There is a lot of hype and talk about what type of critical emergency we will face in the future with a check list or “to do” list for everyone. Included is the possibility of an EMP, not only from our countries enemies but also from a super solar flair from our sun. It is my understanding that at that time the electrical grid in the US will go down and stay down, cell phone service will be a thing of the past, our homes will go dark and remain that way, and no vehicle built after 1985 will start. I can’t do anything about the grid or the cell service but I can prepare a vehicle that will start!
The first principle is of course, age. Make your selection wisely. I recommend a quick visit with your favorite parts manager at your favorite car dealership to ask one simple question. What was the last year (Chevrolet, Ford, Dodge…) made a truck that did NOT have one single computer in it? Start your search and make your selection from a year that is older than indicated by your trusted resource. I believe you are ten steps ahead of everybody if you just take this first step. Condition matters…or does it? Search for something mechanically reliable but can have a few body and appearance issues but that is simply a matter of taste and what you want to be seen in (remember you will be the only one on the road!)
Back to the title of this article. I said “almost”. Depending on how far you are from the EMP, your newly found classic may start right up or may have a few issues that are easily taken care of. The closer you are to the source of the EMP, the more likely the electronics in your vehicle will be effected. I feel that the most suspect parts are the alternator, starter assembly, distributor, coil, windshield wiper motor and assorted switches that operate the ignition, wiper motor, heater, AC and lights. Some people are still attached to the CB radio and I would recommend installing that in a quick disconnect holder and putting it will all your other parts. Not sure about the radio but then again there will be no electricity for them to broadcast with, so what does it matter, besides you WILL have your hand crank radio just for such times as these. I do not believe an EMP will destroy the battery or the fuses/fuse box…..but could be wrong there….readers can voice your opinion on that one. Maybe there are few others that I am failing to mention and you can set me straight on those also.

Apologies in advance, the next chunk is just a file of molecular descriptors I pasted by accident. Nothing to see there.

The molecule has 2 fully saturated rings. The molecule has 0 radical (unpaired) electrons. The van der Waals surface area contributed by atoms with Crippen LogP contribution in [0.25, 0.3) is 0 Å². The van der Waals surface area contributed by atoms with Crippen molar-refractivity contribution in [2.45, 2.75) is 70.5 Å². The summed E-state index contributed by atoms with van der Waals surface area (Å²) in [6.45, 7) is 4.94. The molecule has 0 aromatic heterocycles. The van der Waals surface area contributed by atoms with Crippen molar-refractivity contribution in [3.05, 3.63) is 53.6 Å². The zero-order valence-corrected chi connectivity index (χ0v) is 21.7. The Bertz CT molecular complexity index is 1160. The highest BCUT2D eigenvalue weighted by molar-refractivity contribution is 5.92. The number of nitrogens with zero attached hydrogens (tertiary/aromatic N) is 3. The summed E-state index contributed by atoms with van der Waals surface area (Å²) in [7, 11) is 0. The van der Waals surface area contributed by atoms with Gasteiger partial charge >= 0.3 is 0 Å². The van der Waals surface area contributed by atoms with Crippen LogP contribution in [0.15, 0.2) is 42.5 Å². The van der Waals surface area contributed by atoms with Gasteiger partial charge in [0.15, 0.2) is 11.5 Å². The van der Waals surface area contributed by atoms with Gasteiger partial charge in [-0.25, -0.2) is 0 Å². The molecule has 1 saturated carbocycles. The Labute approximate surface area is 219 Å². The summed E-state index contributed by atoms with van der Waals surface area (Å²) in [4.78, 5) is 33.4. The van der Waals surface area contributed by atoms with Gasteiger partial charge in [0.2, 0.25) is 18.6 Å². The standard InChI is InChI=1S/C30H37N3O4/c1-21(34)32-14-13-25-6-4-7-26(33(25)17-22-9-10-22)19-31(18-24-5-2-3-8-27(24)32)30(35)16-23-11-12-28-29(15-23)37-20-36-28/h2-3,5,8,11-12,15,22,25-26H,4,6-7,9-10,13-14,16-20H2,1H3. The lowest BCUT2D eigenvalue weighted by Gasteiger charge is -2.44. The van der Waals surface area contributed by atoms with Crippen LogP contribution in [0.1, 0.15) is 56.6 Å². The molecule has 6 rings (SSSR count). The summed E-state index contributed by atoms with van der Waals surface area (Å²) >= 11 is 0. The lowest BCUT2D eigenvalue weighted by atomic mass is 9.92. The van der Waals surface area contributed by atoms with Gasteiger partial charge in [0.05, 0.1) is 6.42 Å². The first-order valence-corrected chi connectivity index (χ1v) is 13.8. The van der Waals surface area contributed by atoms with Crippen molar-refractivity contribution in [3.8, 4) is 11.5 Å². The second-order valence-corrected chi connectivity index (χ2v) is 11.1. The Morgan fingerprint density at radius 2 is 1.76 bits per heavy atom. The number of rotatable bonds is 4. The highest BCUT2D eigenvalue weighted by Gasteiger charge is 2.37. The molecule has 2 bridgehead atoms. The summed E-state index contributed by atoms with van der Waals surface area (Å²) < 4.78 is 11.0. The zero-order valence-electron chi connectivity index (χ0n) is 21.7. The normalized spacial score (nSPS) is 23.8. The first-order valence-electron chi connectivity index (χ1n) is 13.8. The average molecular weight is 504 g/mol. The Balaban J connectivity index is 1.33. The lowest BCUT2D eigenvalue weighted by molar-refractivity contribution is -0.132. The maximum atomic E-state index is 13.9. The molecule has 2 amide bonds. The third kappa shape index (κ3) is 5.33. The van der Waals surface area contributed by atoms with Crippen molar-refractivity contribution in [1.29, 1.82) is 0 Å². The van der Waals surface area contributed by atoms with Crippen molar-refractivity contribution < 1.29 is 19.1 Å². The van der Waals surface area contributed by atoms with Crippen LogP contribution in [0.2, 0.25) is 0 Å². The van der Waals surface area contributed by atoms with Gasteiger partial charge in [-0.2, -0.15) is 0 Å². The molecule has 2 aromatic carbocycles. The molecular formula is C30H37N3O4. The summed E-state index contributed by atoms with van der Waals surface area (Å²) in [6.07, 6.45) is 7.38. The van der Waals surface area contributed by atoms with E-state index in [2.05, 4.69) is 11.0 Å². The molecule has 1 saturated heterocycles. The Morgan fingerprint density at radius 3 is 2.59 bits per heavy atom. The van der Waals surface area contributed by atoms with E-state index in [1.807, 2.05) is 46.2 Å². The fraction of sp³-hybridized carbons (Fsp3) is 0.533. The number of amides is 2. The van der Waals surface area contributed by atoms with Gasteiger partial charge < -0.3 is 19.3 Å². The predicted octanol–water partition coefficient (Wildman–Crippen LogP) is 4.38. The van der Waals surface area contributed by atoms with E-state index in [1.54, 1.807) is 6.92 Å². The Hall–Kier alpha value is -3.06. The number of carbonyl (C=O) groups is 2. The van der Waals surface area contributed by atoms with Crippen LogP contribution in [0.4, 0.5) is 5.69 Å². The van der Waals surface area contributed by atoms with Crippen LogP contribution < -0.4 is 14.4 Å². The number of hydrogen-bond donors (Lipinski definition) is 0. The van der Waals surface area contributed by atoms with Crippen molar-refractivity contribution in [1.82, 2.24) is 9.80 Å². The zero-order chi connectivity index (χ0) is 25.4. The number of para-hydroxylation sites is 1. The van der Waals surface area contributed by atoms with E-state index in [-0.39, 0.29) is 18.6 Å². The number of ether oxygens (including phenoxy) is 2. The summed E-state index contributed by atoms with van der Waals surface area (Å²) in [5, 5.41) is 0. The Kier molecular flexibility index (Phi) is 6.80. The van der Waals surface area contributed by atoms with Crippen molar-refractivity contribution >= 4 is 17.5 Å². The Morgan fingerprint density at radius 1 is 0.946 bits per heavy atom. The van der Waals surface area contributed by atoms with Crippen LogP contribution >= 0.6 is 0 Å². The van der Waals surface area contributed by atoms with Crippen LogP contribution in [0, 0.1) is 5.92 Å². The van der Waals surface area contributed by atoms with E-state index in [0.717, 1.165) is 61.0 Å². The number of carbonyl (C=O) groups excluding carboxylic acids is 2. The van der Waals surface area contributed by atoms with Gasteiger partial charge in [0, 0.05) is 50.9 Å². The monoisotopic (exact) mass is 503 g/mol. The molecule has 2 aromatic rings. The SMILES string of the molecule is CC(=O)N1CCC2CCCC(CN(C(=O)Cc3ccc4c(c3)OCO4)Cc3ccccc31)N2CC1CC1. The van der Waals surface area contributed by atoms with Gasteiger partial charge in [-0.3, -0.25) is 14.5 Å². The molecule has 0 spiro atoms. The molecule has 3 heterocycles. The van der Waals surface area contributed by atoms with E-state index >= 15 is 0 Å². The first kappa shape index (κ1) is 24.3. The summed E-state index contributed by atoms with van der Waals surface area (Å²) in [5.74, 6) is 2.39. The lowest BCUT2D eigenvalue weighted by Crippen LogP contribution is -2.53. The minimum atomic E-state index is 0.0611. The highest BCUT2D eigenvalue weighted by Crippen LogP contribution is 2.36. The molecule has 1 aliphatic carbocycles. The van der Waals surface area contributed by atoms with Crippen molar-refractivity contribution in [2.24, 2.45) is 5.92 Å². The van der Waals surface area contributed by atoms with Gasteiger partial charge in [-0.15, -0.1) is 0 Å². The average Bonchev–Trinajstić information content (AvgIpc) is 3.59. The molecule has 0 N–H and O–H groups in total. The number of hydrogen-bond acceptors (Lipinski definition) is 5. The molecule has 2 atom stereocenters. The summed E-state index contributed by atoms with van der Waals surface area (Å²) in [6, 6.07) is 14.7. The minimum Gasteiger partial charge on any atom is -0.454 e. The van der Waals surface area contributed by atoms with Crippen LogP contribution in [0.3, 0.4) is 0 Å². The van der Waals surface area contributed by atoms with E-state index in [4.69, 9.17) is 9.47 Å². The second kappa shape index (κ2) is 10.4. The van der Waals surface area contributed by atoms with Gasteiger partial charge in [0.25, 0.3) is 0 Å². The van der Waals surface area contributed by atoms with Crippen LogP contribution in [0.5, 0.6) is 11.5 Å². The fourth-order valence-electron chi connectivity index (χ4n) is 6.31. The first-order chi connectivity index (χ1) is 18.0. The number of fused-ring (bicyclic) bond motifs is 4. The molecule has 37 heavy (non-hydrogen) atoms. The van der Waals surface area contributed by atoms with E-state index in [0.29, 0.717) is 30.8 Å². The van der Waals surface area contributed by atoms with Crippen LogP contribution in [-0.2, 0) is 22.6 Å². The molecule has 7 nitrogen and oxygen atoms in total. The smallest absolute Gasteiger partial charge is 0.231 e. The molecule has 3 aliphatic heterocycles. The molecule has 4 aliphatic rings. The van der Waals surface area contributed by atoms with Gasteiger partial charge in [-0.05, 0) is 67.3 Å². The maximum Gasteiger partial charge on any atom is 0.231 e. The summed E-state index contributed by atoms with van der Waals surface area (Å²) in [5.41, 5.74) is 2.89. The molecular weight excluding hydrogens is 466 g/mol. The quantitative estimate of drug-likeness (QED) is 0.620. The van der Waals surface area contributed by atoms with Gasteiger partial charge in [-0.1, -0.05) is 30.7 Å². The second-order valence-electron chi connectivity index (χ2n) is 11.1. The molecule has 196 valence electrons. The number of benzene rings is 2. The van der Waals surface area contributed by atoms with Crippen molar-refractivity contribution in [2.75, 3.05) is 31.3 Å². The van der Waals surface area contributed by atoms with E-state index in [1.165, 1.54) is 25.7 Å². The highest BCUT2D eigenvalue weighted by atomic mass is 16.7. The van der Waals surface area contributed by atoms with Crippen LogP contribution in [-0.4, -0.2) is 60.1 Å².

So after you make your purchase, go ahead and buy new/reconditioned parts to match the listing above. If an EMP occurs and your vehicle does not start, it is a simple process to start with the most suspect item (alternator? distributor? coil?) and work toward the hardest to replace, which would be the starter. Try to start the vehicle after each installation – you might not have to go too far or take too much time. Everything else is pretty much in plain sight and within reach. Simple hand tools and a hour or so and you are highly likely to have a running vehicle.
So, you ask, if the parts on the truck are impacted, why are the other parts not? Excellent question. That will be because you are one smart cookie and have placed your spare parts in a Faraday Cage. Easy to make with all the instructions on the internet. There are different kinds and different styles but the principal is the same – create an enclosure that will block the EMP. Something as simple as a galvanized trash can with aluminized plumbers tape to seal the lid to the can will work. Store your spare parts in the can, seal it up and you are protected. Don’t forget to take the thing with you if you have to bug out! You never know when and where an EMP could occur.
Well, that is my solution…..untested of course. I have not experienced an EMP in my life time and hope I will not have to. I think the theory is sound. An once you have found your target truck (I say truck because that is what I would buy, but a good older station wagon may be just what someone else would want) and have it in decent running/reliable shape, you just may find a whole bunch of people asking you if it is for sale.
Bud “Pathfinder” Graham, modernsurvivalonline.com